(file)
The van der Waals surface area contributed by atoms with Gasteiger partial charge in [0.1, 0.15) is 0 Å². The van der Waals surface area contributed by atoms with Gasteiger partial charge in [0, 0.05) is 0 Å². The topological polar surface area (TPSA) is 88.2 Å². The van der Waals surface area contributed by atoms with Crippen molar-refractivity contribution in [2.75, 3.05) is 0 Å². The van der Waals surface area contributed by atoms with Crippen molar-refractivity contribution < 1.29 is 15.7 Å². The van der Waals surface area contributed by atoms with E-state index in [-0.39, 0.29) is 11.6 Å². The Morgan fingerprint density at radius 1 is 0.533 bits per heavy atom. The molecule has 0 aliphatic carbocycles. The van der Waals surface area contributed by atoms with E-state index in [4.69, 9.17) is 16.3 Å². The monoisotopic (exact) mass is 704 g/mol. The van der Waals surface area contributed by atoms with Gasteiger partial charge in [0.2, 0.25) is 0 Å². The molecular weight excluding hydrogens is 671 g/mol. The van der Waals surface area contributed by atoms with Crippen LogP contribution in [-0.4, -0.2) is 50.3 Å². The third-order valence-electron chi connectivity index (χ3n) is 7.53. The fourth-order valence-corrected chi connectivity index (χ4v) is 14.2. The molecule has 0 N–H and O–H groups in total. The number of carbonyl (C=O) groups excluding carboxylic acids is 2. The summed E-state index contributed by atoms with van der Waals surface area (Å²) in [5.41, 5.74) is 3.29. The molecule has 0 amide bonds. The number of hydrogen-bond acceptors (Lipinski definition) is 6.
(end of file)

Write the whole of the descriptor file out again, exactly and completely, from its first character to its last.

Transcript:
The van der Waals surface area contributed by atoms with Gasteiger partial charge in [0.1, 0.15) is 0 Å². The van der Waals surface area contributed by atoms with Gasteiger partial charge in [0, 0.05) is 0 Å². The topological polar surface area (TPSA) is 88.2 Å². The van der Waals surface area contributed by atoms with Crippen molar-refractivity contribution in [2.75, 3.05) is 0 Å². The van der Waals surface area contributed by atoms with Crippen molar-refractivity contribution < 1.29 is 15.7 Å². The van der Waals surface area contributed by atoms with E-state index in [-0.39, 0.29) is 11.6 Å². The Morgan fingerprint density at radius 1 is 0.533 bits per heavy atom. The molecule has 0 aliphatic carbocycles. The van der Waals surface area contributed by atoms with E-state index in [4.69, 9.17) is 16.3 Å². The monoisotopic (exact) mass is 704 g/mol. The van der Waals surface area contributed by atoms with Gasteiger partial charge in [0.2, 0.25) is 0 Å². The molecular weight excluding hydrogens is 671 g/mol. The van der Waals surface area contributed by atoms with Crippen LogP contribution in [-0.4, -0.2) is 50.3 Å². The third-order valence-electron chi connectivity index (χ3n) is 7.53. The fourth-order valence-corrected chi connectivity index (χ4v) is 14.2. The molecule has 0 N–H and O–H groups in total. The number of carbonyl (C=O) groups excluding carboxylic acids is 2. The summed E-state index contributed by atoms with van der Waals surface area (Å²) in [5.41, 5.74) is 3.29. The molecule has 0 amide bonds. The number of hydrogen-bond acceptors (Lipinski definition) is 6.